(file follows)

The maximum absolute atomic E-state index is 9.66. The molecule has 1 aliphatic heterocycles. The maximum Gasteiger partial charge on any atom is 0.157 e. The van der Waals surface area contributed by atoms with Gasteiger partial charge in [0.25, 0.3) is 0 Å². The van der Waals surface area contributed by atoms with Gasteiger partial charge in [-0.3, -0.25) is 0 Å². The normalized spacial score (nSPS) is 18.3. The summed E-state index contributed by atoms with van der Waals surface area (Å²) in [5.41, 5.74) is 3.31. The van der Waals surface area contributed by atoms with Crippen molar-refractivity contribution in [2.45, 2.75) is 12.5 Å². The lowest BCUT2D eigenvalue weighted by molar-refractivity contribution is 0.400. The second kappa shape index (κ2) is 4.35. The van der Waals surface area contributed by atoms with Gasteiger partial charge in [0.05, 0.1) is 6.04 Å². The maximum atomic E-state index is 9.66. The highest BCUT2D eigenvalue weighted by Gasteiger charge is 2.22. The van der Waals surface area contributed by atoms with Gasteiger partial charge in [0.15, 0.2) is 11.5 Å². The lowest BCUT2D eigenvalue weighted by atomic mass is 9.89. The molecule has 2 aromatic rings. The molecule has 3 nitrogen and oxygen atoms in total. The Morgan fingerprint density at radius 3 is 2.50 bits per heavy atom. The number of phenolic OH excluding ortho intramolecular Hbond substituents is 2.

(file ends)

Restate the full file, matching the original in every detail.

The maximum absolute atomic E-state index is 9.66. The molecule has 1 aliphatic heterocycles. The maximum Gasteiger partial charge on any atom is 0.157 e. The van der Waals surface area contributed by atoms with Gasteiger partial charge in [0.25, 0.3) is 0 Å². The van der Waals surface area contributed by atoms with Gasteiger partial charge in [-0.3, -0.25) is 0 Å². The normalized spacial score (nSPS) is 18.3. The summed E-state index contributed by atoms with van der Waals surface area (Å²) in [5.41, 5.74) is 3.31. The van der Waals surface area contributed by atoms with Crippen molar-refractivity contribution in [2.45, 2.75) is 12.5 Å². The lowest BCUT2D eigenvalue weighted by molar-refractivity contribution is 0.400. The second kappa shape index (κ2) is 4.35. The van der Waals surface area contributed by atoms with Gasteiger partial charge in [0.05, 0.1) is 6.04 Å². The maximum atomic E-state index is 9.66. The highest BCUT2D eigenvalue weighted by Gasteiger charge is 2.22. The van der Waals surface area contributed by atoms with Gasteiger partial charge in [0.15, 0.2) is 11.5 Å². The lowest BCUT2D eigenvalue weighted by atomic mass is 9.89. The molecule has 2 aromatic rings. The molecule has 3 nitrogen and oxygen atoms in total. The Morgan fingerprint density at radius 3 is 2.50 bits per heavy atom. The number of phenolic OH excluding ortho intramolecular Hbond substituents is 2.